Day 65 Bude to Tintagel Saturday 16 July

Distance 28.06 miles , cumulative 1,189.59 miles, time 10 hrs 45 mins, walking time 9 hrs 20 mins, pace 3 mph, camped Headland Caravan Park
The stretch into Tintagel can be brutal on a hot day carrying a large pack with all the steep valleys to cross. Fortunately, whilst humid there was a stiff breeze for most of the day. 

We made an early start and had the path to ourselves for the first four hours except for a few dog walkers. Widemouth Bay was beginning to see the surfer dudes gather for what looked like a competition. We walked passed the adventure centre where Ryan had his stag weekend and we reached Crackington Haven for an early lunch of tea and a pasty. One of the joys of the SWCP is that there are plenty of cafe stops on the route. Steve likes to eat his way round the coastal path. 

Boscastle was busy and fortunately no flooding or dramatic rooftop helicopter rescues were to be seen, just the usual witches and wizards shops. 

The Headland Hotel at Tintagel had been visible all day and gradually got closer as we negotiated the switchbacks up and over the cliffs. 

In the evening Tim and Lois S met us for a pub meal and that made for a very convivial evening of catching up. Tim is even thinking about walking JOGLE himself, Lois is not – but is happy to be the support crew.  Thanks to Lois and Tim for making the journey down from Sidmouth it was very much appreciated and a welcome treat. 

Tomorrow we walk on to Port Isaac but then cut inland towards Wadebridge. The SWCP continues on to Rock and you would get the ferry to Padstow. However ‘ End to Enders’ should not use ferries as you are supposed to walk the whole way so we have to divert in to Wadebridge. This combined with us being a day behind our original plan thwarted Bob and Kath’s attempts to surprise us by meeting us on the trail. Sorry Bob and Kath we hope you enjoyed your walk anyway.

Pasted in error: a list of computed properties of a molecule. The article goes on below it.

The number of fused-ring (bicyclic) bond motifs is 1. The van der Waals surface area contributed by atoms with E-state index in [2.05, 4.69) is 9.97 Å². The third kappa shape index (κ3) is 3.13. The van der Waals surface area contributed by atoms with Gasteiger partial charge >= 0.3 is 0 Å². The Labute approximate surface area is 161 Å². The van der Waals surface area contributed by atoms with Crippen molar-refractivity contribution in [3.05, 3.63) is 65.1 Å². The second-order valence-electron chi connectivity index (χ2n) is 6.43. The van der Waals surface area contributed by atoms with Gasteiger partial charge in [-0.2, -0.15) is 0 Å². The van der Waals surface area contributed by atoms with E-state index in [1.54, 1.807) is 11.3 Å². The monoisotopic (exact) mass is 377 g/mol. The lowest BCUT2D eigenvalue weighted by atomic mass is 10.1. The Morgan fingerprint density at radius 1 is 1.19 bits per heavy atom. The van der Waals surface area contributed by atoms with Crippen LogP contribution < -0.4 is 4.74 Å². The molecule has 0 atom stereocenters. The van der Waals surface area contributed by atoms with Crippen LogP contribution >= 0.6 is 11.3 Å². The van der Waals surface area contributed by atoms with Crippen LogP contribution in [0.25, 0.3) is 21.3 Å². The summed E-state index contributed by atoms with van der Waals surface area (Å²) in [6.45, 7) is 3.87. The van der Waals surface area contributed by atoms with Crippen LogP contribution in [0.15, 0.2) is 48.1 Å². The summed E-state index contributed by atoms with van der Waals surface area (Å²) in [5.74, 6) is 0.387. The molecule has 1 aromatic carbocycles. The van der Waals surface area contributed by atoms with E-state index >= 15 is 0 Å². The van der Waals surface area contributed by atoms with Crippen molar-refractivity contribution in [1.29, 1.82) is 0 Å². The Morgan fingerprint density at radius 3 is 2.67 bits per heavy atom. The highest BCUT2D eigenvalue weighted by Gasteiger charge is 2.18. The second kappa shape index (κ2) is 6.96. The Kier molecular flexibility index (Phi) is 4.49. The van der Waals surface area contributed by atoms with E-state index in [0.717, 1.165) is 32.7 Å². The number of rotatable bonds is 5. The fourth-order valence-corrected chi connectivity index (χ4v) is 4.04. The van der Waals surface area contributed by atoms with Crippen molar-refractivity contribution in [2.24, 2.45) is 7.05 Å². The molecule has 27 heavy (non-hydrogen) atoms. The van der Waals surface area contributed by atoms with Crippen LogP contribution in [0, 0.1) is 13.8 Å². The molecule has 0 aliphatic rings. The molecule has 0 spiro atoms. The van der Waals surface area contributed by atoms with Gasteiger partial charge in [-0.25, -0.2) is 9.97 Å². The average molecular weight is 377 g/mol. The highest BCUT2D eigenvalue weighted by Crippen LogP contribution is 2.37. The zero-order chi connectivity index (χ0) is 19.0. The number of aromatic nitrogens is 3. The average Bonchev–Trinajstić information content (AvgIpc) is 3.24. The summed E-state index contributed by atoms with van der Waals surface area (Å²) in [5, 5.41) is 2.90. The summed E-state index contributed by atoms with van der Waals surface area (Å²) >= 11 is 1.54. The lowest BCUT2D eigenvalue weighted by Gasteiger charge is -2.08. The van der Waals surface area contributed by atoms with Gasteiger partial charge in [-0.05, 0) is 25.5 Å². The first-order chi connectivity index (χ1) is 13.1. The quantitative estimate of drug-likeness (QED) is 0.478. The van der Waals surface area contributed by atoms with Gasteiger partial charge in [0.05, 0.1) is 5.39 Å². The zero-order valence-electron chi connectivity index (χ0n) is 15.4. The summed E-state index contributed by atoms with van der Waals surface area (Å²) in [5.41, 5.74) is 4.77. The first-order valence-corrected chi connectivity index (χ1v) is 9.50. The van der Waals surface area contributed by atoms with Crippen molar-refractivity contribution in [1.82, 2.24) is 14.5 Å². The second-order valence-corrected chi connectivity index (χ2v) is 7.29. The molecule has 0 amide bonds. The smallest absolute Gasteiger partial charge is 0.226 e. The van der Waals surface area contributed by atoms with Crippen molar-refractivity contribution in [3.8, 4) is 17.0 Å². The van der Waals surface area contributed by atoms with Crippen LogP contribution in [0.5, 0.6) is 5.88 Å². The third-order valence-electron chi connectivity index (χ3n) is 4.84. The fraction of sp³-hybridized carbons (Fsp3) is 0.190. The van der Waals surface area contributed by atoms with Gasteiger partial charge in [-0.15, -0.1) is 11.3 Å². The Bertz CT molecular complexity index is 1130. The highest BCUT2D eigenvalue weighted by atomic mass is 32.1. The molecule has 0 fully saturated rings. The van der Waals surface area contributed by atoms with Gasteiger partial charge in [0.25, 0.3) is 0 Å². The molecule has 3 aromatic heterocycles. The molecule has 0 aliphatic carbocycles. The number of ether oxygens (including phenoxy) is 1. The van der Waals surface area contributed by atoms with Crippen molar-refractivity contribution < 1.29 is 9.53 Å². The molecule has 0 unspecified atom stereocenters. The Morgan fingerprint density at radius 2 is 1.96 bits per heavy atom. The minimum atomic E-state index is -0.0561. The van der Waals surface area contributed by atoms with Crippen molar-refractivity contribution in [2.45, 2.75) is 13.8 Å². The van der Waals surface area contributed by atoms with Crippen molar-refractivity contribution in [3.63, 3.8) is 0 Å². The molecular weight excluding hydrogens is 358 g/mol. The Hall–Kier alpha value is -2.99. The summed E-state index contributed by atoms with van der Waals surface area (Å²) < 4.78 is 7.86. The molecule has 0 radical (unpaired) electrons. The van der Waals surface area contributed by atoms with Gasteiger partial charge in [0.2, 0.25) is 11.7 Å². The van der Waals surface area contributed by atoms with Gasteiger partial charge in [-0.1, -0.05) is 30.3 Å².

Advertisements

Day 64 Stoke (near Hartland Quay) to Bude – Friday 15 July

Distance 17.3 miles , cumulative 1,161.53 miles, time 7 hrs 50 mins, walking time 6 hrs 20 mins, pace 2.7 mph, camped Bude Holiday Resort
Today was the start of week 10, our final full week before we finish at Land’s End on Saturday 23 July.

The walk to Bude is full of steep descents and climbs in and out of the combs. The geology of the coastline here is dramatic. At Welcombe

Mouth you can see close up the wave cut platform of sandstone ridges all formed 318 million years ago when the ancient super continents divided. 

At Marsland we stopped at Ronald Duncan’s hut. Ronald Duncan (1914 – 1982) was a writer, playwright, journalist, poet and farmer who lived at Marsland and he built the hut overlooking the cliff edge in 1962 as his writing hut. The hut was restored as a tribute to him by his daughter Bryony after his death. The hut is opened every day for walkers to use and contains a visitors book which we signed. 

We entered Cornwall our final County and celebrated with a selfie. We both managed a smile but Steve quickly reverted to his usual grumpy self.